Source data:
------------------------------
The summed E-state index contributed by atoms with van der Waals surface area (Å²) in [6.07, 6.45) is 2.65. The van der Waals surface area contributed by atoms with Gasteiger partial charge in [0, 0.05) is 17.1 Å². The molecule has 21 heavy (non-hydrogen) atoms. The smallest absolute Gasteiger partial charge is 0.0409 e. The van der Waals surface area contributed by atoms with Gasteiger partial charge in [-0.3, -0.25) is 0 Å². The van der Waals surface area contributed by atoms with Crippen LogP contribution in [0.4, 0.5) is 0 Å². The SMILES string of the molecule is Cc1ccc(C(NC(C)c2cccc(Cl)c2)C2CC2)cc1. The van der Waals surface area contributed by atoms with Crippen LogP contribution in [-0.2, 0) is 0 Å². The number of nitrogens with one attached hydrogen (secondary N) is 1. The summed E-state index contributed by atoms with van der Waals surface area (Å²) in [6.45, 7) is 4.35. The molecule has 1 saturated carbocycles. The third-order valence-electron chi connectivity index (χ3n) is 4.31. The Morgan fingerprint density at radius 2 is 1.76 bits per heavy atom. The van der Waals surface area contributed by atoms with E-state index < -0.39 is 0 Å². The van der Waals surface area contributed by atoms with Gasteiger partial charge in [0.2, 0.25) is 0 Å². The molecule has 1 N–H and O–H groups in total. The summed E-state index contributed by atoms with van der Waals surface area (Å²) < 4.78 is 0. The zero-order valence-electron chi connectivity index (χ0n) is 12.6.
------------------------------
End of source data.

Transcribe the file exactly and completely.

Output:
The summed E-state index contributed by atoms with van der Waals surface area (Å²) in [6.07, 6.45) is 2.65. The van der Waals surface area contributed by atoms with Gasteiger partial charge in [0, 0.05) is 17.1 Å². The molecule has 21 heavy (non-hydrogen) atoms. The smallest absolute Gasteiger partial charge is 0.0409 e. The van der Waals surface area contributed by atoms with Gasteiger partial charge in [-0.3, -0.25) is 0 Å². The van der Waals surface area contributed by atoms with Crippen LogP contribution in [0.4, 0.5) is 0 Å². The SMILES string of the molecule is Cc1ccc(C(NC(C)c2cccc(Cl)c2)C2CC2)cc1. The van der Waals surface area contributed by atoms with Crippen LogP contribution in [-0.2, 0) is 0 Å². The number of nitrogens with one attached hydrogen (secondary N) is 1. The summed E-state index contributed by atoms with van der Waals surface area (Å²) in [6.45, 7) is 4.35. The molecule has 1 saturated carbocycles. The third-order valence-electron chi connectivity index (χ3n) is 4.31. The Morgan fingerprint density at radius 2 is 1.76 bits per heavy atom. The van der Waals surface area contributed by atoms with E-state index < -0.39 is 0 Å². The van der Waals surface area contributed by atoms with Gasteiger partial charge in [0.2, 0.25) is 0 Å². The molecule has 1 N–H and O–H groups in total. The summed E-state index contributed by atoms with van der Waals surface area (Å²) < 4.78 is 0. The zero-order valence-electron chi connectivity index (χ0n) is 12.6.